Evaluating Cure Violence in Trinidad and Tobago
Maguire, Edward R.;
Oakley, Megan T.;
Corsaro, Nicholas
Nov 2018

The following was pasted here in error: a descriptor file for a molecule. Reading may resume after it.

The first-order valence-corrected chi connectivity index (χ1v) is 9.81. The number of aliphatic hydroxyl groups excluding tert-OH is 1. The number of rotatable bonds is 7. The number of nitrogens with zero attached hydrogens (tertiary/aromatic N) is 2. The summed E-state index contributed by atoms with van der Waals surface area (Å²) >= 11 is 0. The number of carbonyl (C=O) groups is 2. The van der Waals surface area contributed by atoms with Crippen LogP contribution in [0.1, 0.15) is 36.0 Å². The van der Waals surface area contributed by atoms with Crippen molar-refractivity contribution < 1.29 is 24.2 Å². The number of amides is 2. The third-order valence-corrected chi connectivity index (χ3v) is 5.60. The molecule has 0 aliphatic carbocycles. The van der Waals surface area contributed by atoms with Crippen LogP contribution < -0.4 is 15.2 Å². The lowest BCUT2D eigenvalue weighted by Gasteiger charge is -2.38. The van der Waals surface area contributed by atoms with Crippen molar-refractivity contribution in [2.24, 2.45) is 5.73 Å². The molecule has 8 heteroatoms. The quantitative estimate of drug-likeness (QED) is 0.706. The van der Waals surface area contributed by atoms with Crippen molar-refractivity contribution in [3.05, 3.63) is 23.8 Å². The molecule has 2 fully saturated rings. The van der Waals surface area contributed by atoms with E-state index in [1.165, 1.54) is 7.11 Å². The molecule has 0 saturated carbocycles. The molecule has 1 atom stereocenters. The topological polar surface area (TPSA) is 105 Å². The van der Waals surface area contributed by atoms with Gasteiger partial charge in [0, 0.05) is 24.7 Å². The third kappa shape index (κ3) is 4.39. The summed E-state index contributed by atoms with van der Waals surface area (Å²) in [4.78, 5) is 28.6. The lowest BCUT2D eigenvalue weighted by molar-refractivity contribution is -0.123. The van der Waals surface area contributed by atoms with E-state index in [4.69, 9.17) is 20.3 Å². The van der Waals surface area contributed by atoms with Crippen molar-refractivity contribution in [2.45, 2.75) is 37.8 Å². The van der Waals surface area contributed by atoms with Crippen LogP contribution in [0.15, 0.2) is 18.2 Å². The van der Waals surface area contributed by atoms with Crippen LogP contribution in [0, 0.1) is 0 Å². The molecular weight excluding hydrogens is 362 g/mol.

This report presents a comprehensive evaluation of the Cure Violence initiative implemented in Trinidad and Tobago from July 2015 to August 2017. It describes the evaluation’s methods and findings and includes three main components: a process evaluation, impact evaluation, and cost-effectiveness analysis. The process evaluation revealed that local staff successfully implemented some of the key elements of the Cure Violence model in a number of distressed and violent communities in the Port of Spain area. The impact evaluation, based on a series of quasi-experimental designs using multiple independent data sets, found significant and substantial reductions in violence, calls to the police for violent incidents, and gunshot wound admissions in a hospital located near the intervention. Based on these analyses, the report concludes that Project REASON reduced violence in the treatment area. Findings from the cost-effectiveness evaluation showed that Cure Violence cost, on average, approximately US$3,500 to US$4,500 for every violent incident it prevented. Given the profound costs of violence in both human and economic terms, these estimates provide hope not only that violence can be prevented, but also that effective solutions for preventing violence may be affordable.